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Aix-en-Provence is the city of art, and the city of light and activity. Aix was the capital of Provence in the 15th century.
Aix-en-Provence is situated in southern France, some 30 km (19 mi) north of Marseille. From Paris it takes about 3 hours to get to Aix by the TGV fast train. You can also fligh to the nearby airport at Marseille. Aix-en-Provence is a relatively small, classically Provencal town, among other things famous for being the hometown of the great painter Cezanne. Aix has always been a rich city. Three universities and several French-language schools for international students produce a very strong student presence.
The center of Aix is the old town, ringed by a circle of boulevards and squares. It is a small enough area to explore by foot, but there is way to much to see in one or two days. The medieval Aix was protected by a wall with 39 towers. Today only the 14th century "Tourreluquo" tower remains, at the northwest corner of the town. Most of the old town is pedestrian, and like in all Provencal towns, the city center consists of narrow streets, lined with interesting buildings from 17th century hotels to paved squares.

Aix is often referred to as the city of a thousand fountains. Among the most notable are the 17th century Fontaine des Quatre Dauphins, and the three fountains down the central Cours Mirabeau. In the old part of Aix fountains of note are found in the Place d'Albertas and the Place des Trois-Ormeaux. Aix also has several markets. The city market runs multiple days a week, but the largest and most colorful is the Saturday market which includes a flower market at Place de l'Hotel de Ville. The main food market is at Place Richelme.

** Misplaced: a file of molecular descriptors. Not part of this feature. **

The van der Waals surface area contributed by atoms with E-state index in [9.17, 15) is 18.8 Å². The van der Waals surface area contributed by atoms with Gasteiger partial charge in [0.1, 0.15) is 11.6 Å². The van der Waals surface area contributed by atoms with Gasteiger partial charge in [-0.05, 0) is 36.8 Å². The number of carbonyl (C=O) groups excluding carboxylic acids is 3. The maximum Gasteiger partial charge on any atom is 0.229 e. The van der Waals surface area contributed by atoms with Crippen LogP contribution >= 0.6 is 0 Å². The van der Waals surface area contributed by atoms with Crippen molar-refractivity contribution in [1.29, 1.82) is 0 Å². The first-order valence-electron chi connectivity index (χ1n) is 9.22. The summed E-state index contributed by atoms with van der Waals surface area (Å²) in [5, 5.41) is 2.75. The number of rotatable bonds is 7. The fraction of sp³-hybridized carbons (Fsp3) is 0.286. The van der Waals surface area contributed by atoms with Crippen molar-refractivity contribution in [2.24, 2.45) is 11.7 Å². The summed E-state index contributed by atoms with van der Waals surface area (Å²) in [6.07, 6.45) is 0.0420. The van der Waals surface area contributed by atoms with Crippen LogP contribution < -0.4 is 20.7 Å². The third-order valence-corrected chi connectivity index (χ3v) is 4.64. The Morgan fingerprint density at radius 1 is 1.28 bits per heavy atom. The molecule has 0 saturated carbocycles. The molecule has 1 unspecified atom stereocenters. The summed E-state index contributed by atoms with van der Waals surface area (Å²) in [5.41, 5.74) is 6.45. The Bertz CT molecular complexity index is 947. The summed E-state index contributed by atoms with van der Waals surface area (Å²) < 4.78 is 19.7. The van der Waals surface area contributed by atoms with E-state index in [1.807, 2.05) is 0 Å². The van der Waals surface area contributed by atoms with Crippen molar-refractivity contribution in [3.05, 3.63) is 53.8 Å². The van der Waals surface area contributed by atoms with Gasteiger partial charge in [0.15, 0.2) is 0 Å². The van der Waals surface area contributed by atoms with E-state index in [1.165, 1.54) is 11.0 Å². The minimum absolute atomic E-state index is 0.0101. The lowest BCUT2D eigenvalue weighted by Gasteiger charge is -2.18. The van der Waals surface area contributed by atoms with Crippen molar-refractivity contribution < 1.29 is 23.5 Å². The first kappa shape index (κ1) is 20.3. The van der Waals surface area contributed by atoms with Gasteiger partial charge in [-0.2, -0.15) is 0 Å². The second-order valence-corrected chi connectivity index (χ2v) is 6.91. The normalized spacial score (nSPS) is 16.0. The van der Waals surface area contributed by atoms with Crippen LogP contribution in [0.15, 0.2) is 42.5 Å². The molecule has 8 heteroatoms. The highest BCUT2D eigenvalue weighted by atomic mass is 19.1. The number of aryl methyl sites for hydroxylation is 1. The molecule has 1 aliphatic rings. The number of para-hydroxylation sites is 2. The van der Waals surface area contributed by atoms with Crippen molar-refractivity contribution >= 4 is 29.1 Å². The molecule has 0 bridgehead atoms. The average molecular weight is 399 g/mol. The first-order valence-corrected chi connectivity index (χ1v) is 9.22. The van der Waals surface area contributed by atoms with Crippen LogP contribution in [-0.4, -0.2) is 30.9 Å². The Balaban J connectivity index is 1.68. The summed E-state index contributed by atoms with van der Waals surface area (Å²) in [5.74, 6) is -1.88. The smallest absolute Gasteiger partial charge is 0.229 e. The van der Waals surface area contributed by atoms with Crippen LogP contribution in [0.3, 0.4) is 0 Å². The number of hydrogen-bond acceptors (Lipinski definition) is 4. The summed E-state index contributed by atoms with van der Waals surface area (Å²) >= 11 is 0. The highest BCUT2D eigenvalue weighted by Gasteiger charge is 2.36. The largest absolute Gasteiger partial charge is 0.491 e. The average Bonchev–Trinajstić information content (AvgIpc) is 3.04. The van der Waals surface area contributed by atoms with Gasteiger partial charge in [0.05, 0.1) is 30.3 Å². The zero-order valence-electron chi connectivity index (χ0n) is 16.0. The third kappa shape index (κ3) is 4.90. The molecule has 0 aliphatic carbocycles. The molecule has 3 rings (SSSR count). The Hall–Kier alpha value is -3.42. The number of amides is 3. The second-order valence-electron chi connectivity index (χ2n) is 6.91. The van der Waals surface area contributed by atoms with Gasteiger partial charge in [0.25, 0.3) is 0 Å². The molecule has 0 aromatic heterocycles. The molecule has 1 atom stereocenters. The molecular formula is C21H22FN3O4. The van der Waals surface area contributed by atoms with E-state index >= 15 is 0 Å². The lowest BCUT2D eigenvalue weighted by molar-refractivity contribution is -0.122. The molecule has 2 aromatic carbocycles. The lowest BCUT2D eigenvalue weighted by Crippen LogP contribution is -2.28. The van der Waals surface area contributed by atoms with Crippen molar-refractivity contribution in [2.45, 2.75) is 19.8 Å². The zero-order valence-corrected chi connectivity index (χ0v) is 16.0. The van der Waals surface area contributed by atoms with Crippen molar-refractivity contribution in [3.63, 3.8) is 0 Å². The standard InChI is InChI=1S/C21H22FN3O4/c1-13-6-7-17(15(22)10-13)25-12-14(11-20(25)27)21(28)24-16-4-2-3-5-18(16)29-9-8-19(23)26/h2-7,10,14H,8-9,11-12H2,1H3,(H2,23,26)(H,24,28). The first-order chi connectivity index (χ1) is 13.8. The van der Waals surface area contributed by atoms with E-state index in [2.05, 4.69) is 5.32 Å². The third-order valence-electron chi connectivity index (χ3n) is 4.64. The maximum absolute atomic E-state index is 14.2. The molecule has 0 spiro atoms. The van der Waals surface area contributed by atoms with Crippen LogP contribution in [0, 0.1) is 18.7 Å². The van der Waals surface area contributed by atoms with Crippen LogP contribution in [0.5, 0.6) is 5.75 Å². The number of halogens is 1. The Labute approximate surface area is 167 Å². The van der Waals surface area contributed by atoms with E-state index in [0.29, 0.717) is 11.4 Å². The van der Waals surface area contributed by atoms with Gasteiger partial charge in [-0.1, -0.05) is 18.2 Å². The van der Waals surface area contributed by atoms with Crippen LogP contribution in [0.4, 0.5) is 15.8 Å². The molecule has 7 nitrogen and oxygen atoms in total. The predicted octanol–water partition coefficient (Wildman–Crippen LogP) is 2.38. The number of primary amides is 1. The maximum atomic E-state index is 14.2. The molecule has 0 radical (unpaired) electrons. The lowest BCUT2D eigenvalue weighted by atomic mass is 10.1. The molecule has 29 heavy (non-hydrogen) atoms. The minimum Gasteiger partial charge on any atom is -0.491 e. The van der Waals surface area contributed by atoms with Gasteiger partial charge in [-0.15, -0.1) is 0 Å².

Aix has an incredible number of restaurants compared to its size. Most of them are gathered in a small area in the old city, between Place des Cardeurs and the Rotonde. Restaurants and bars on the Cours Mirabeau tend to be more expensive, while some might be considered tourist traps, others are amongst the best places to eat in the city.


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